Another Lesson in Knitting

Last summer I had this enormous skein of wool to knit someone a pair of socks, and rather than ask Mr. Spit for help to wind it into a ball, I tried to do it myself.

Hint: 1200 metres of wool is not an easy thing to hand wind into a ball, all by yourself. In fact, you are stupid if you try to do it yourself. Really. Either get help, use a ball winder, or ask the store to wind it into a ball for you.

So, finally, the skein was in about 600 million knots, and I was utterly incoherent with frustration and rage, cursing and howling.

Mr. Spit came up the stairs, and he just stood in the doorway to our den. And he looked at me with such compassion, and a touch of frustration, and he said:

"Why didn't you just ask me for help?"

And God bless him, he didn't say "you have a problem" or "that was dumb". Instead, he took the tangled mass from my hands, and spent several hours of his time carefully untangling it, pulling yarn through and over and around the knots, and handed me back a ball of wool already to knit into socks. It is an act of love, that, when you take something that someone has utterly screwed up and you give up your own time to fix it, and you return that which was broken, as something completely fixed.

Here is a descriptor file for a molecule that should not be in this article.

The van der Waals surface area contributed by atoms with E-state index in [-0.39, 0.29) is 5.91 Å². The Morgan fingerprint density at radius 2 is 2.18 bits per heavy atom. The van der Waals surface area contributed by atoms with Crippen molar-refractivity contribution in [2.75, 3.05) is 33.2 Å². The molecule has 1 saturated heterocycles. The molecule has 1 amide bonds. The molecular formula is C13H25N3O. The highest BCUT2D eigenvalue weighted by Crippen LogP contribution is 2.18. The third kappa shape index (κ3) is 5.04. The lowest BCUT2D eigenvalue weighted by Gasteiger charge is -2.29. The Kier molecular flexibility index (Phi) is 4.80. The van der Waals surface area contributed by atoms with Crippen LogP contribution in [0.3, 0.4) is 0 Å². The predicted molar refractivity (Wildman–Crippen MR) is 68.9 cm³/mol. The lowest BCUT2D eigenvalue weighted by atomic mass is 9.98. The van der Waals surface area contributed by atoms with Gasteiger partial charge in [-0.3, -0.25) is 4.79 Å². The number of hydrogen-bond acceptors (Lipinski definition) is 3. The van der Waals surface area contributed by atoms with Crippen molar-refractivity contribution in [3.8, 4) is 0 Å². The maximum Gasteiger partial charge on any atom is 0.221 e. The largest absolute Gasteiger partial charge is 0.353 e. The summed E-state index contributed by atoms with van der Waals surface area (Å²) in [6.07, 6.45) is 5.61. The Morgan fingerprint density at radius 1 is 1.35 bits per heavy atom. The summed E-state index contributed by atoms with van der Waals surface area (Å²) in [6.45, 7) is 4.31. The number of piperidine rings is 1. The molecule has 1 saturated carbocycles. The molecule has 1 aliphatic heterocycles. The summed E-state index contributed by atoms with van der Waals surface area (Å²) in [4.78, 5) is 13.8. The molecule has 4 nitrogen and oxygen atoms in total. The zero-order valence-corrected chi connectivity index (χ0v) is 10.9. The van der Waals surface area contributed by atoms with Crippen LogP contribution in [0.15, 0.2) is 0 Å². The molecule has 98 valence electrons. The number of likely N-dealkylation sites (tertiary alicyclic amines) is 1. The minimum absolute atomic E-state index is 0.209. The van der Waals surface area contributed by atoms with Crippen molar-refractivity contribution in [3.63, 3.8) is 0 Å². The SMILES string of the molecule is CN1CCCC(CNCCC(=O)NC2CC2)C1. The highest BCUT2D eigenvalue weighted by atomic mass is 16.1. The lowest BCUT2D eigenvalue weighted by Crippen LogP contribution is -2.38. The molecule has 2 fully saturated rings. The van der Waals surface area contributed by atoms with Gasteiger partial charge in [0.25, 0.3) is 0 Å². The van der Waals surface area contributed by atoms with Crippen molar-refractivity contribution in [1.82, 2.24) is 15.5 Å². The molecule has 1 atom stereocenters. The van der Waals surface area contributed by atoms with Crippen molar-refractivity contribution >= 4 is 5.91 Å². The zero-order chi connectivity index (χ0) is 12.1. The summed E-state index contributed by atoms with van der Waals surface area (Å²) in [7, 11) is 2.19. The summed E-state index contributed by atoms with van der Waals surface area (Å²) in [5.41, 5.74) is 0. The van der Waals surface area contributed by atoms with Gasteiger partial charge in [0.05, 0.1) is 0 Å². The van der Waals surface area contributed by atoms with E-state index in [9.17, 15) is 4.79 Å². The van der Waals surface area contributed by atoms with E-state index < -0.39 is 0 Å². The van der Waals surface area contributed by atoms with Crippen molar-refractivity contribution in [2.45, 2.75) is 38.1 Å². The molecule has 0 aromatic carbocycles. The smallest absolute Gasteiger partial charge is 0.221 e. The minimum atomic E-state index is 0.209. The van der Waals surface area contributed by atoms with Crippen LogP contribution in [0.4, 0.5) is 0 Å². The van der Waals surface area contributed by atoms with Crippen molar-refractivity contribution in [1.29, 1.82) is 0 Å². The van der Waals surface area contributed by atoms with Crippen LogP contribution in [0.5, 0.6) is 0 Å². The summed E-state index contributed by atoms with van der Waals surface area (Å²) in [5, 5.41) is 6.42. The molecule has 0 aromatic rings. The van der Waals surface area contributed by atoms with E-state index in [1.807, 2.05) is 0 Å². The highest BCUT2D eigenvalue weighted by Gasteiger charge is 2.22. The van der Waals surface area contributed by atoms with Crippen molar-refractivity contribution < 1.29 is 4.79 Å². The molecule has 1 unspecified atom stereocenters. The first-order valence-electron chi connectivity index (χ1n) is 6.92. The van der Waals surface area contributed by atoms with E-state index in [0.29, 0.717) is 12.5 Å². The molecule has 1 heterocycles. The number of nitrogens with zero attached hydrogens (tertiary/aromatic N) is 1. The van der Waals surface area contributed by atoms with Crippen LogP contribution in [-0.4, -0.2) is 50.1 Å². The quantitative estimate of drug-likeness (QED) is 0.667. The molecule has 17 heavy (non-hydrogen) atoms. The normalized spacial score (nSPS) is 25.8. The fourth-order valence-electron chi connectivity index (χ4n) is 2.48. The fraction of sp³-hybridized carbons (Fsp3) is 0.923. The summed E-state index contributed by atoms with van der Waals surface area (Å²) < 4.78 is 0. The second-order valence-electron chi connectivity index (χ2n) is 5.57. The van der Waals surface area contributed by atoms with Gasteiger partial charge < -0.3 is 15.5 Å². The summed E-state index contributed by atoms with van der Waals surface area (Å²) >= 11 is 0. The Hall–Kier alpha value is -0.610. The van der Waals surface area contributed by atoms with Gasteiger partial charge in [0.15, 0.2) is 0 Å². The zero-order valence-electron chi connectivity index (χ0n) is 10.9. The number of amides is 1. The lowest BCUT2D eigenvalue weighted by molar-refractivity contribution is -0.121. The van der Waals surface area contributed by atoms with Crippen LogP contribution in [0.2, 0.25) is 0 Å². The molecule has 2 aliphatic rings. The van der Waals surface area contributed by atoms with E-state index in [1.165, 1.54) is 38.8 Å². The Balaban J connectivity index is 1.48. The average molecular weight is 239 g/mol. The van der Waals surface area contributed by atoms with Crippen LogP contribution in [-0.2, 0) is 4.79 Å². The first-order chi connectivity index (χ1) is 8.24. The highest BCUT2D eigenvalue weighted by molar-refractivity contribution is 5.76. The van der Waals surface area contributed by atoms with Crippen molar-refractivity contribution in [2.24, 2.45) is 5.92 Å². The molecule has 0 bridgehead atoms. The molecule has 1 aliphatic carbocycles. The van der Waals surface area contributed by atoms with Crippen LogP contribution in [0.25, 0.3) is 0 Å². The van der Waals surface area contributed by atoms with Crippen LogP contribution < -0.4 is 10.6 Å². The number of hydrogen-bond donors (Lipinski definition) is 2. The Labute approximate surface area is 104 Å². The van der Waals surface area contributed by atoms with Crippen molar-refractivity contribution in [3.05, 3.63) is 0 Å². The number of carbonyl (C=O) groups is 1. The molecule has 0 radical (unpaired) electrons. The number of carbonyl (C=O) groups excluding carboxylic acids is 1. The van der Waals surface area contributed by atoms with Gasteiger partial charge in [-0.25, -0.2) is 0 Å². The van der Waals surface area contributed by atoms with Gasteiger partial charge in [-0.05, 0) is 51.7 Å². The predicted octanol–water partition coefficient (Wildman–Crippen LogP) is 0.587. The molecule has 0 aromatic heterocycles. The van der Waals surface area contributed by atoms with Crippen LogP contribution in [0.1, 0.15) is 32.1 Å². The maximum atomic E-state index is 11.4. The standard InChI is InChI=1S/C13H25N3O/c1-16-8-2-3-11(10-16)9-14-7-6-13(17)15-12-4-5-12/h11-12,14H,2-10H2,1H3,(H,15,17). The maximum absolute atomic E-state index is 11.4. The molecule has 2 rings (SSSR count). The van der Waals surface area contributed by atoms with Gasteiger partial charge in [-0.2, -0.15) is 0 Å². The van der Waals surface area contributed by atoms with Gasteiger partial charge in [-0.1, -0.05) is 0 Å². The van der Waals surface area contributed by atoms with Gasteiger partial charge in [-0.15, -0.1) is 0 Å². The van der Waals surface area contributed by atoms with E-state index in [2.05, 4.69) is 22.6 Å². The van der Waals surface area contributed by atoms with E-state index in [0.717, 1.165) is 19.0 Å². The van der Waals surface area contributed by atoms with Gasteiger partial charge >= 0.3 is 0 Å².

Those words, "Why didn't you ask for help?", they are words I hear often in my adult life. I don't know exactly when I stopped asking for help. But, I'm an adult now, and I need to learn this lesson again.

I'm not sure why it should be a lesson that adults so often need to re-learn. Children tend to ask for help. They are aware that they are too short, too small, they don't understand enough of how the world works, and so they ask for help. Yet, as an adult, I rarely accept that in some sense I am too short, to small, and I still don't understand how the world works.

I am learning this lesson, slowly. Through gentle reminders that I am still broken, and others cannot help me unless I tell them that I am broken. It is fine and good to complain that others don't ask me how I'm doing, and surely, some of them don't. But, when someone does, I need to remember the lesson of the wool skein. I need to remember that grief is so large, so complex, and at times so overwhelming, it is natural I would loose my way. I need to ask for help.

And to buy a ball winder. . .